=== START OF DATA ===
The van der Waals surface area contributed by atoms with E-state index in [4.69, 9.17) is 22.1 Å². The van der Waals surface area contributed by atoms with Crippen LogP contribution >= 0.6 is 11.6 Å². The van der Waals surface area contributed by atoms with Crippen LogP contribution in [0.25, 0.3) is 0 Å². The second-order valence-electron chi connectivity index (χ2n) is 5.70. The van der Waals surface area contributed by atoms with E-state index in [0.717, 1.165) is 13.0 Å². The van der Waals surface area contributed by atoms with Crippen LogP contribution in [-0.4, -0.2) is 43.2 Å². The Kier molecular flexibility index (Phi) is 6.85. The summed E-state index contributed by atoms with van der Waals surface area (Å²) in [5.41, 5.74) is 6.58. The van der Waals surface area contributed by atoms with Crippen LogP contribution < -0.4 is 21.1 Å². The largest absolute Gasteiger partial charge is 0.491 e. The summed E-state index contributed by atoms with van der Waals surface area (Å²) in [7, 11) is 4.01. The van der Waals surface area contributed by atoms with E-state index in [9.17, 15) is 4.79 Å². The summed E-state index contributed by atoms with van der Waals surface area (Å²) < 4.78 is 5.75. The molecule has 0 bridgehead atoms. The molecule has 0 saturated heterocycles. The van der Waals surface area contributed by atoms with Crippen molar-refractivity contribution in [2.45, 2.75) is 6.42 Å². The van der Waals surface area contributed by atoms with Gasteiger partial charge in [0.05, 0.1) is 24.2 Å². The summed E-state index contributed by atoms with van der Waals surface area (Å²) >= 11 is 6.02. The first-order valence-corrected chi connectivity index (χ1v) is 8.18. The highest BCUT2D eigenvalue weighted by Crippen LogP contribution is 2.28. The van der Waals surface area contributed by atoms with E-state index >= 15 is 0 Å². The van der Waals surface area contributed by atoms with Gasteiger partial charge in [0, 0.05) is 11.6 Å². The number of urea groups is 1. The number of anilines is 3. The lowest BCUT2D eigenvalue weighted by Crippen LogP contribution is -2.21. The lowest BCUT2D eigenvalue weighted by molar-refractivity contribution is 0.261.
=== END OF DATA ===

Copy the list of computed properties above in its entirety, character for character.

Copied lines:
The van der Waals surface area contributed by atoms with E-state index in [4.69, 9.17) is 22.1 Å². The van der Waals surface area contributed by atoms with Crippen LogP contribution >= 0.6 is 11.6 Å². The van der Waals surface area contributed by atoms with Crippen LogP contribution in [0.25, 0.3) is 0 Å². The second-order valence-electron chi connectivity index (χ2n) is 5.70. The van der Waals surface area contributed by atoms with E-state index in [0.717, 1.165) is 13.0 Å². The van der Waals surface area contributed by atoms with Crippen LogP contribution in [-0.4, -0.2) is 43.2 Å². The Kier molecular flexibility index (Phi) is 6.85. The summed E-state index contributed by atoms with van der Waals surface area (Å²) in [5.41, 5.74) is 6.58. The van der Waals surface area contributed by atoms with Crippen LogP contribution < -0.4 is 21.1 Å². The largest absolute Gasteiger partial charge is 0.491 e. The summed E-state index contributed by atoms with van der Waals surface area (Å²) in [7, 11) is 4.01. The van der Waals surface area contributed by atoms with E-state index in [9.17, 15) is 4.79 Å². The summed E-state index contributed by atoms with van der Waals surface area (Å²) < 4.78 is 5.75. The molecule has 0 bridgehead atoms. The molecule has 0 saturated heterocycles. The van der Waals surface area contributed by atoms with Crippen molar-refractivity contribution in [2.45, 2.75) is 6.42 Å². The van der Waals surface area contributed by atoms with Gasteiger partial charge in [0.05, 0.1) is 24.2 Å². The summed E-state index contributed by atoms with van der Waals surface area (Å²) >= 11 is 6.02. The first-order valence-corrected chi connectivity index (χ1v) is 8.18. The highest BCUT2D eigenvalue weighted by Crippen LogP contribution is 2.28. The van der Waals surface area contributed by atoms with E-state index >= 15 is 0 Å². The van der Waals surface area contributed by atoms with Gasteiger partial charge in [0, 0.05) is 11.6 Å². The number of urea groups is 1. The number of anilines is 3. The lowest BCUT2D eigenvalue weighted by Crippen LogP contribution is -2.21. The lowest BCUT2D eigenvalue weighted by molar-refractivity contribution is 0.261.